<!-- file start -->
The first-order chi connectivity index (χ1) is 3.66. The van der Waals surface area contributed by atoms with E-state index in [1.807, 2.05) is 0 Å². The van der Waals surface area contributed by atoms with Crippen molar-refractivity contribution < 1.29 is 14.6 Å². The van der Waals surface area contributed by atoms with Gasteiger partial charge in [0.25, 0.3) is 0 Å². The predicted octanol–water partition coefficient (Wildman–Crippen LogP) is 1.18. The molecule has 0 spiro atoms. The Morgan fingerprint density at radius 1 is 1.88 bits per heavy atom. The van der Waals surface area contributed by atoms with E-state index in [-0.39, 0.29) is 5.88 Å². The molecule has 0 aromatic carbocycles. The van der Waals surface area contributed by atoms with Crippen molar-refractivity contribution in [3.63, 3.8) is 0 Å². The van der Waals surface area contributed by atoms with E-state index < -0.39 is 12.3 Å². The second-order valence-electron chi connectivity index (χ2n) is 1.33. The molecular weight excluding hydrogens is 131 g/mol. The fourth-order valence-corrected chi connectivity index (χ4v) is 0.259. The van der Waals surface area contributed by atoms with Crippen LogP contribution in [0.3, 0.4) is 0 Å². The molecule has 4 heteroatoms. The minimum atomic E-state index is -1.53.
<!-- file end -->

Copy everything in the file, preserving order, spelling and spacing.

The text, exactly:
The first-order chi connectivity index (χ1) is 3.66. The van der Waals surface area contributed by atoms with E-state index in [1.807, 2.05) is 0 Å². The van der Waals surface area contributed by atoms with Crippen molar-refractivity contribution < 1.29 is 14.6 Å². The van der Waals surface area contributed by atoms with Gasteiger partial charge in [0.25, 0.3) is 0 Å². The predicted octanol–water partition coefficient (Wildman–Crippen LogP) is 1.18. The molecule has 0 spiro atoms. The Morgan fingerprint density at radius 1 is 1.88 bits per heavy atom. The van der Waals surface area contributed by atoms with E-state index in [-0.39, 0.29) is 5.88 Å². The molecule has 0 aromatic carbocycles. The van der Waals surface area contributed by atoms with Crippen molar-refractivity contribution in [3.63, 3.8) is 0 Å². The van der Waals surface area contributed by atoms with E-state index < -0.39 is 12.3 Å². The second-order valence-electron chi connectivity index (χ2n) is 1.33. The molecular weight excluding hydrogens is 131 g/mol. The fourth-order valence-corrected chi connectivity index (χ4v) is 0.259. The van der Waals surface area contributed by atoms with Crippen LogP contribution in [0.3, 0.4) is 0 Å². The molecule has 4 heteroatoms. The minimum atomic E-state index is -1.53.